According of the society is smaller than

According to article ‘Burkina: Parliament raises tobacco tax to 45 percent’ from the Journal du Cameroun, taxation of tobacco products in Burkina Faso has risen by 15% in order to increase the government’s revenue, align existing norms within the West African Economic and Monetary Union (UEMOA) and reduce mortality due to smoking. Tobacco products are an example of demerit goods – goods that are harmful to the individuals as well as the society as a whole – create negative externalities of consumption and therefore cause market failure.

In Figure 1, at the free market equilibrium, price for tobacco is Pe and the quantity demanded is Qe. The total benefit of the society is smaller than the private benefit because there is a negative social benefit of consuming tobacco for the society, which is second hand smoke that has unpleasant smell and most importantly affects the health of the rest of the society. Tobacco is over-consumed by Qe-Qso and resources are over-located to the production of it from the point of view of a society. This negative externality of consumption causes welfare loss (a).

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In Burkina Faso government tried to correct this negative externality previously with corrective tax 30%, which increased the price of tobacco to P30% and decreased the quantity demanded to Q30%. However, as we can see in the diagram, marginal social benefit was still smaller than marginal private benefit because demand for tobacco is relatively inelastic – consumers are addicted and most of them will continue purchasing cigarettes even after imposing ‘sin taxes’ that increase the price of tobacco products.

In order to internalize negative externality of consumption and make marginal private benefit equal to marginal social cost, government in Burkina Faso decided to impose a new corrective tax on tobacco products that would be equal to the negative externality of consumption (estimated as 45%). With this tax imposed, marginal social cost curve shifted upwards, production of tobacco decreased even more and prices increased according to the law of supply creating a new equilibrium at Q45%=Qso and P45%, where marginal social benefit finally meets with marginal private benefit at Qso.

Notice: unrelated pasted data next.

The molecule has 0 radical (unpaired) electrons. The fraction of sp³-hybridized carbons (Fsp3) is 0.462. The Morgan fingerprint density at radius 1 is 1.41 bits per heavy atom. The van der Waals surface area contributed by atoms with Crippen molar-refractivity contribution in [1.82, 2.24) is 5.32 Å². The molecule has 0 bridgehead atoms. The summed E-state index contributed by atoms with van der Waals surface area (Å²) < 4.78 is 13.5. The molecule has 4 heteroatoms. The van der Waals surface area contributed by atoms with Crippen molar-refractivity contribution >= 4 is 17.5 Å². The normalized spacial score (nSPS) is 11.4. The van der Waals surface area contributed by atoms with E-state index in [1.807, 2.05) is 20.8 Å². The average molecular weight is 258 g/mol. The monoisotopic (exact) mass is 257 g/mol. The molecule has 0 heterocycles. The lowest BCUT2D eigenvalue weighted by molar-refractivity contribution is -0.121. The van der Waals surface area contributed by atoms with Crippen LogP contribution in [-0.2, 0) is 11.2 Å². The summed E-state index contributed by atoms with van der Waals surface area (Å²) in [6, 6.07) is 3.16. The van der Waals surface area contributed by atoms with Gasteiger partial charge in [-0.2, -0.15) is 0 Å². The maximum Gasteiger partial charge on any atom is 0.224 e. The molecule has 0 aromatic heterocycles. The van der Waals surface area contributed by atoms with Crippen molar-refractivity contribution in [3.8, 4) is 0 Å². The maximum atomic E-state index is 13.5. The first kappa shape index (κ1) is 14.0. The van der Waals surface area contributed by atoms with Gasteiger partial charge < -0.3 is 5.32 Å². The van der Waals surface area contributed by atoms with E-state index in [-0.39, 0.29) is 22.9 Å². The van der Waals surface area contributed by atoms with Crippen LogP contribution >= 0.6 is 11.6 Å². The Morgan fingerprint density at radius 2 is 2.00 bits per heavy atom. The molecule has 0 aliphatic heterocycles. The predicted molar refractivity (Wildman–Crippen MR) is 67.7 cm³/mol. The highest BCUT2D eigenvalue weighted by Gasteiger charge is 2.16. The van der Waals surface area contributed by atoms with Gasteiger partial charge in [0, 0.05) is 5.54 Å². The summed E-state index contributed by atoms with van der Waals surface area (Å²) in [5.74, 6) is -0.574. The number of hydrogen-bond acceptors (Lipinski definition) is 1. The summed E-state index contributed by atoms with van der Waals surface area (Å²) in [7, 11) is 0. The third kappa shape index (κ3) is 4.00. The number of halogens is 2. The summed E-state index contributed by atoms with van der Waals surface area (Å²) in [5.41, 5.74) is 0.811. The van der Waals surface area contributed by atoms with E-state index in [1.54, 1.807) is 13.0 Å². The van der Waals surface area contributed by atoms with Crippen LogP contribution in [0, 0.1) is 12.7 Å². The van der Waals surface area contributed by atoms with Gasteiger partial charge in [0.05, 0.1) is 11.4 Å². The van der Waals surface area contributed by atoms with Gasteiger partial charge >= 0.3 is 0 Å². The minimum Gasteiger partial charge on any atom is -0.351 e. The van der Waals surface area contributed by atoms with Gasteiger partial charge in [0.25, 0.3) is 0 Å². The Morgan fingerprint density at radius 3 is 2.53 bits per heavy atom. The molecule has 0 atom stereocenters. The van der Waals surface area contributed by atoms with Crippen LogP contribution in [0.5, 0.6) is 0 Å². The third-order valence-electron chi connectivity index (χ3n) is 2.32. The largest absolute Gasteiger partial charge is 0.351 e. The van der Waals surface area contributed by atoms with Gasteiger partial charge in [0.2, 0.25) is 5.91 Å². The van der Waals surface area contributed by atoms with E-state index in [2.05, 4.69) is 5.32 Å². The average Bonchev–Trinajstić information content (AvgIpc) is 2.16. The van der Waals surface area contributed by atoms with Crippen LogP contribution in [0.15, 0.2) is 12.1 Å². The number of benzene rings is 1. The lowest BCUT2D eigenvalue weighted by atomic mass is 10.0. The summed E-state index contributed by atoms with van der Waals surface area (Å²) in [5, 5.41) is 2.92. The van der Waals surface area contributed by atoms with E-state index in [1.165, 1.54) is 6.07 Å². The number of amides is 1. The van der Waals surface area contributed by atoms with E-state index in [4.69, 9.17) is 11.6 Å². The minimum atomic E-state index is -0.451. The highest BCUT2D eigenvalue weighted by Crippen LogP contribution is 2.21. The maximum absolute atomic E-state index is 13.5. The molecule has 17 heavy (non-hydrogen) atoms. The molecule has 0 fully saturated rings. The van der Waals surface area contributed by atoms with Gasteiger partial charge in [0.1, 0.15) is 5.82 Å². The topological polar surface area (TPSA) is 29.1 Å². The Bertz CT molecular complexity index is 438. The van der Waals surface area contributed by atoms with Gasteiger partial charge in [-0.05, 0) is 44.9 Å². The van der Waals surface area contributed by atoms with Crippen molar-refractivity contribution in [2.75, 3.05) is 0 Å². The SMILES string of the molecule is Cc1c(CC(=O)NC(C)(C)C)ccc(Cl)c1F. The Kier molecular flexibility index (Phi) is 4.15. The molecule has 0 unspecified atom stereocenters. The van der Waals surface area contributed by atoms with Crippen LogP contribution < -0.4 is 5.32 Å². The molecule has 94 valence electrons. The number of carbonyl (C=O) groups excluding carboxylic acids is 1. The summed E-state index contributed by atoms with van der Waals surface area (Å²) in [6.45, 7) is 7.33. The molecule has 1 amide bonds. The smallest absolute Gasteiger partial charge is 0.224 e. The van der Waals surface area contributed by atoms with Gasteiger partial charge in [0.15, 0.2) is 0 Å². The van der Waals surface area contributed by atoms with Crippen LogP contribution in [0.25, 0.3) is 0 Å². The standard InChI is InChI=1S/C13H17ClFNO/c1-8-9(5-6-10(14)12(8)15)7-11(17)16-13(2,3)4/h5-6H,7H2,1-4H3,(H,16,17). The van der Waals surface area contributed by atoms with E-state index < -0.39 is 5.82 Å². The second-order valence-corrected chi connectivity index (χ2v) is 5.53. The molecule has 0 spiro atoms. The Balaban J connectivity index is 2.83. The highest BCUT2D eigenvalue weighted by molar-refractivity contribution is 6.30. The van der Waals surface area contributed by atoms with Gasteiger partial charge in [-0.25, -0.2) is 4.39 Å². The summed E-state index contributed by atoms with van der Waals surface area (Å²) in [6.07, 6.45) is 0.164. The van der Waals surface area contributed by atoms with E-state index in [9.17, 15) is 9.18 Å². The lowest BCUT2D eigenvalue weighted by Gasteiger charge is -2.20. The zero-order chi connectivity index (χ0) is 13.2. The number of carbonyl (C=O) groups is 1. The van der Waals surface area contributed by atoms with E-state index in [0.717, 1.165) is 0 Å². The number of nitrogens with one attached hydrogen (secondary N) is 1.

However, what is happening in Burkina Faso is not going to be exactly what the theory says. There are other external factors. For example, increasing prices of tobacco products might lead to creation of illegal tobacco market in the country. Also, consumers might start purchasing cheaper tobacco products from other countries in West Africa that are not part of UEMOA. In both of these cases, government would not receive the tax and would not increase its revenue but second hand smoke would be still produced and would cause market failure.

After imposing 45% tax on tobacco products, producers are worse off because when price increases, quantity demanded decreases. Producers lose some customers and their revenue decreases. Consumers are worse off because they cannot afford tobacco at all or they have to pay more for tobacco and have less to spend on other necessities, which causes their living standards to decrease. This policy also leads to unemployment of low-skilled workers, who work in cigarette factories.

The society as a whole is better off because some people give up on smoking and there is less negative social benefit (less second hand smoke being produced). The government is better off as it increases its revenue by the amount of the tax and they can choose to use this to fund merit goods – goods that create positive externalities.

In the long run, this policy is beneficial because more and more people stop smoking and stop producing second hand smoke. The part of consumers, who could not afford cigarettes is actually better off and can spend their savings on products that will increase their living standards. People, who might have been affected by the second hand smoke before do not require health care for which the government and individuals would have to pay. Moreover, if the government used the amount of consumption that has been collected on ‘sin taxes’ to fund merit goods, the society as a whole is better off and the country is developing.

In conclusion, considering all the advantages, disadvantages and exceptions from the theory, imposing another corrective tax (45%) on tobacco products in Burkina Faso, will be beneficial in the long run for both government and society as a whole. However, I would suggest other complementary policies as well, such as informative campaigns and negative advertisements.

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